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PNS Daily News - December 11, 2019 


U.S. House to vote on two articles of impeachment; $1.4 trillion in planned oil & gas development said to put the world in "bright red level" of climate crisis; anti-protest legislation moves forward in Ohio; "forest farming" moves forward in Appalachia; and someone's putting cowboy hats on pigeons in Nevada.

2020Talks - December 11, 2019 


18 years ago today, China joined the WTO. Now, China's in a trade war with the U.S. Also, House Democrats and the Trump administration made a deal to move forward with the U.S.-Mexico-Canada Trade Agreement.

Public News Service - KY: Rural/Farming

Many rural areas in the United States still lack access to basic running water, according to a report by the U.S. Water Alliance. (Adobe Stock)

FRANKFORT, Ky. — Some communities are being left behind when it comes to access to running water and indoor plumbing, including parts of rural Appalachia. That's according to a new report by the U.S. Water Alliance, which found more than 2 million people across the country lack these services.

Rural Americans report less leisure time physical activity and lower seat belt use than their urban counterparts, according to a new report by the Centers for Disease Control and Prevention. (Adobe Stock)

FRANKFORT, Ky. – More than 46 million Americans live in rural areas, and a new report from the Centers for Disease Control and Prevention says these residents tend to be older and sicker compared with people living in urban areas. In Kentucky, the report says excess deaths from preventable

In 2018, more than 3 million pounds of fresh produce were distributed to Kentuckians in need through the Farms to Food Banks program. (Adobe Stock)

FRANKFORT, Ky. – Many Kentucky farmers are participating in a statewide program that channels produce to local food banks. The program – one of the first of its kind in the country – pays farmers to harvest, pack and transport produce from the field to families in need. Cynthia

The agrotourism organization Black Soil: Our Better Nature aims to reconnect black Kentuckians to their legacy and heritage in agriculture. (Tehran Jewell, owner and operator of A Taste of Jewell Farm/AgZinger)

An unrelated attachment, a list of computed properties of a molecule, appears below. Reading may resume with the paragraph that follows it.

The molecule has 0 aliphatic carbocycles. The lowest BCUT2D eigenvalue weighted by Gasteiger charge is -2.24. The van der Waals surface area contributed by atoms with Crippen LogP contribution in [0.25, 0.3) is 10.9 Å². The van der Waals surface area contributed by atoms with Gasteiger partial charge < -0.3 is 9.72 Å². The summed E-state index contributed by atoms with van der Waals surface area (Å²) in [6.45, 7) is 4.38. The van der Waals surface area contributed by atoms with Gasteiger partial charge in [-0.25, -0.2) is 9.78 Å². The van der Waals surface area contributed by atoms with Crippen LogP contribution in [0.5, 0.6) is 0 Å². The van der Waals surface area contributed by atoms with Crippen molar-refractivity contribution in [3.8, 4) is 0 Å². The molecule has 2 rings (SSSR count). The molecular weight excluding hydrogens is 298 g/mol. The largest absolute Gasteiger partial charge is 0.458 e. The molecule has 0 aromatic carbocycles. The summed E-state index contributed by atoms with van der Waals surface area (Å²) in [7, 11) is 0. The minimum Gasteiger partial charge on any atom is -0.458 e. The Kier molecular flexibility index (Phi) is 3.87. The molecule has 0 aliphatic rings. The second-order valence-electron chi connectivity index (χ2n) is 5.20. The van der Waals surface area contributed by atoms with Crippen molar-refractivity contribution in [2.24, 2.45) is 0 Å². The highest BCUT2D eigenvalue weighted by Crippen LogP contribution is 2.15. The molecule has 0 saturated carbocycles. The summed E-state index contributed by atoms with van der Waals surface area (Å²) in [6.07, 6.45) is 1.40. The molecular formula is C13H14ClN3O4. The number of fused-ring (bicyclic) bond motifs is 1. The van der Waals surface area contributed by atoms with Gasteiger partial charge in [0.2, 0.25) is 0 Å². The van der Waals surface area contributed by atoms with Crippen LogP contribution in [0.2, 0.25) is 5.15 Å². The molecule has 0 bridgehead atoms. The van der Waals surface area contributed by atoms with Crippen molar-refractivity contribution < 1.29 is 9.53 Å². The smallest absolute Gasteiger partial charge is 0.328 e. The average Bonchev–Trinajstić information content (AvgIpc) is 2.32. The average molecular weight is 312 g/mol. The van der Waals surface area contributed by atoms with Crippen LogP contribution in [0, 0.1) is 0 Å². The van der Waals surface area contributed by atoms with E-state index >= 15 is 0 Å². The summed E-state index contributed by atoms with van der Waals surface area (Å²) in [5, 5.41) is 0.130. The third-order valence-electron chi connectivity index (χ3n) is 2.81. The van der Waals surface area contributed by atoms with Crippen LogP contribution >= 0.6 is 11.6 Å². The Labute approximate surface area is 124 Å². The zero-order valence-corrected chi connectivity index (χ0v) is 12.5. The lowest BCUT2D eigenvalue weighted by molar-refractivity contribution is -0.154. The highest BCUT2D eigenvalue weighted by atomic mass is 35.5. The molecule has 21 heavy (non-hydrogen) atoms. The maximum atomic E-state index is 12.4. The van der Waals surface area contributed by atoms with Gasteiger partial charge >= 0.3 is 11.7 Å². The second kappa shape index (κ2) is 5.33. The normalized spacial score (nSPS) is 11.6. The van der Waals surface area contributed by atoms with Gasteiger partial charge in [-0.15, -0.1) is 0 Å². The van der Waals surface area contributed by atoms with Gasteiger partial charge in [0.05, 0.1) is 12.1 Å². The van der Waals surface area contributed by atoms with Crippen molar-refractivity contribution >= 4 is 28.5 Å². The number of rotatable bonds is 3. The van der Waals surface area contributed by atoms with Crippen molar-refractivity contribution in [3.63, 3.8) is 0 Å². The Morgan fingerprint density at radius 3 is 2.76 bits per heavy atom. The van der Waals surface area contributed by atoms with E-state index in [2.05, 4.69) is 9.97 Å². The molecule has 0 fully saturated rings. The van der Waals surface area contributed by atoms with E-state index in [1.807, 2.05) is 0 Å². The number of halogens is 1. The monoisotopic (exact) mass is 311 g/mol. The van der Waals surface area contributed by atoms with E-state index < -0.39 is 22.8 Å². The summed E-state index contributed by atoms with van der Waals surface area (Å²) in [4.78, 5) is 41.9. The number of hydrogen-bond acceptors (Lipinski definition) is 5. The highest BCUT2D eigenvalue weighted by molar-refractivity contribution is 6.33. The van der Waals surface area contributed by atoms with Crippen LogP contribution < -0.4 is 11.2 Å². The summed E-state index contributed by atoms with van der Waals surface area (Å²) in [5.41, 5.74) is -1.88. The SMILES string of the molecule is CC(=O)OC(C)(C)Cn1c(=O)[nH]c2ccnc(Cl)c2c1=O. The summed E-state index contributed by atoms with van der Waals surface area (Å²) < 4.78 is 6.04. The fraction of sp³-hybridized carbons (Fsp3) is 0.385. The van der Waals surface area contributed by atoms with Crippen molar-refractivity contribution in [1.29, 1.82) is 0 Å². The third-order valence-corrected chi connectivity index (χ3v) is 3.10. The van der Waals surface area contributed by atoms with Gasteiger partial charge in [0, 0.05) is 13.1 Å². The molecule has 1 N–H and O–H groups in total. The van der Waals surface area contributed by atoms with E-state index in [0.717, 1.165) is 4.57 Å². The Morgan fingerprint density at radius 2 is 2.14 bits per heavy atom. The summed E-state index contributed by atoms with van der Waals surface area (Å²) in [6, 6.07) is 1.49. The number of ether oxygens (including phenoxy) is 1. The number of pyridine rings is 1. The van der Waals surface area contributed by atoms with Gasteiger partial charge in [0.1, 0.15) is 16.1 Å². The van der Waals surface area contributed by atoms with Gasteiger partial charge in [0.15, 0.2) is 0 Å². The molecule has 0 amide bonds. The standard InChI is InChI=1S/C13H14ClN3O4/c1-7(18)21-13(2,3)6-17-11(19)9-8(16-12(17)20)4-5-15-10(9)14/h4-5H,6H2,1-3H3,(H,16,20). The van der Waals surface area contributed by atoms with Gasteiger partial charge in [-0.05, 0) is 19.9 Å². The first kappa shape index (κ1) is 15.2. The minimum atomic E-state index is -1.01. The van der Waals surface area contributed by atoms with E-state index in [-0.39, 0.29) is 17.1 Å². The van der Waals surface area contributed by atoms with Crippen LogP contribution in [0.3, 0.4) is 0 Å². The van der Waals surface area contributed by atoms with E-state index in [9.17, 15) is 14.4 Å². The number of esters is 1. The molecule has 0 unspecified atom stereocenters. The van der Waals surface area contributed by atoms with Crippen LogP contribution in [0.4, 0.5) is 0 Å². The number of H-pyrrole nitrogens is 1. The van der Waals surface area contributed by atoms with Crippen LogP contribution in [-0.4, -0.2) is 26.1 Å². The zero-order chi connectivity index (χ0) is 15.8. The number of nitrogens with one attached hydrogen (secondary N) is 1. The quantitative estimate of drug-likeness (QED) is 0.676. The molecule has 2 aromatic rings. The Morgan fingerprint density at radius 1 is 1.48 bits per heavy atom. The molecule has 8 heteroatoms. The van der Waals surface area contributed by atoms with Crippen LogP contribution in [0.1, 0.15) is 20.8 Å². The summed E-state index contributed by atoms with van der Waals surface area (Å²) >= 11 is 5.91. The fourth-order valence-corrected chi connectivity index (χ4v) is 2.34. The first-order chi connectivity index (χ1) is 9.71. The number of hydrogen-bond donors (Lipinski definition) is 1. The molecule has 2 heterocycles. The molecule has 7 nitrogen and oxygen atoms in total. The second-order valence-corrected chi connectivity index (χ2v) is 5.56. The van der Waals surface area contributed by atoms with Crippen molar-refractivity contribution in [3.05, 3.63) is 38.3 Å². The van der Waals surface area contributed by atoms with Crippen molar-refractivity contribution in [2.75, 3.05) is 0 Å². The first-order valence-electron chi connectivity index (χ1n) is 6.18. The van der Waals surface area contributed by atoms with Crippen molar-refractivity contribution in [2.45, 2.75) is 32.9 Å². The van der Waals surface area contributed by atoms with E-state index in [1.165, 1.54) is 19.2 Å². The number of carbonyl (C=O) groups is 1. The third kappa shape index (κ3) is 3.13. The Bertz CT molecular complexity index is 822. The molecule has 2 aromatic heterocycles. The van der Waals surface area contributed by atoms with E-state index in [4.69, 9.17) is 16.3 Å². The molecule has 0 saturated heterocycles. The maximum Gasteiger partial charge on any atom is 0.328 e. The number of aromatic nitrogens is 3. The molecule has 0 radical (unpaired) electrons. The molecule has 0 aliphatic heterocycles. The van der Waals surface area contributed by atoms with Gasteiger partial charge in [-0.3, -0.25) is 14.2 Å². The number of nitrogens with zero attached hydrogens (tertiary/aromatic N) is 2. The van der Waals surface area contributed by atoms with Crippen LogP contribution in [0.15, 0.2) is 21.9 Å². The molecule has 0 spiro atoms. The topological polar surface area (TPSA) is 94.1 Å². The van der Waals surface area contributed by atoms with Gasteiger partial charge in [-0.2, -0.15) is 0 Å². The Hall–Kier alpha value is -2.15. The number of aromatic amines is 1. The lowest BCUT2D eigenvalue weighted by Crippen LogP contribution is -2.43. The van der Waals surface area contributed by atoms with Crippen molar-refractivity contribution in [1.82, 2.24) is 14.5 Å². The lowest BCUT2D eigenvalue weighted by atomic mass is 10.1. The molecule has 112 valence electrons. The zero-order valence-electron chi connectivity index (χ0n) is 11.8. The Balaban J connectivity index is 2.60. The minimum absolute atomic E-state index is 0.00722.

LEXINGTON, Ky. — Women and minority farmers are consistently denied agricultural loans, according to a report released this month by the U.S. Government Accountability Office. Farmers and ranchers rely on loans to buy land and purchase supplies and equipment. Most farmers in need of cash app

According to the Kentucky Farm Bureau, family farms produce most of the state's agriculture. (Adobe Stock)

LEXINGTON, Ky. – With a downturn in the farm economy, many Kentucky farmers are under increasing financial pressure – and there's a new resource guide that could help. Low commodity prices are shrinking cash flow for many farmers, forcing some to take out more or higher interest loans.

More than 600,000 people in Kentucky face food insecurity, according to a new

BEREA, Ky. – More than 600,000 Kentuckians, many of them children, are going hungry, according to a new "Map the Meal Gap" report by the group Feeding America. The report, which looked at food insecurity in all 120 counties in the state, found Magoffin County had the highest rate of food ins

The bourbon industry supports more than 17,000 jobs in Kentucky. Will tariffs put it over a barrel? (Pixabay)

LOUISVILLE, Ky. – Whiskey trade groups from around the world will converge on the birthplace of bourbon this week to discuss their concerns about a possible global trade war being stoked by the Trump administration. Tariffs have already been imposed on bourbon in some overseas markets and, a

Current consumer Internet protections are slated to expire June 11. (Pixabay)

FRANKFORT, Ky. – Supporters of a free and open Internet in Kentucky are making a last ditch plea to federal lawmakers to save net neutrality. The U.S. Senate is expected to vote Wednesday on a Congressional Review Act resolution to block the Federal Communications Commission’s repeal o

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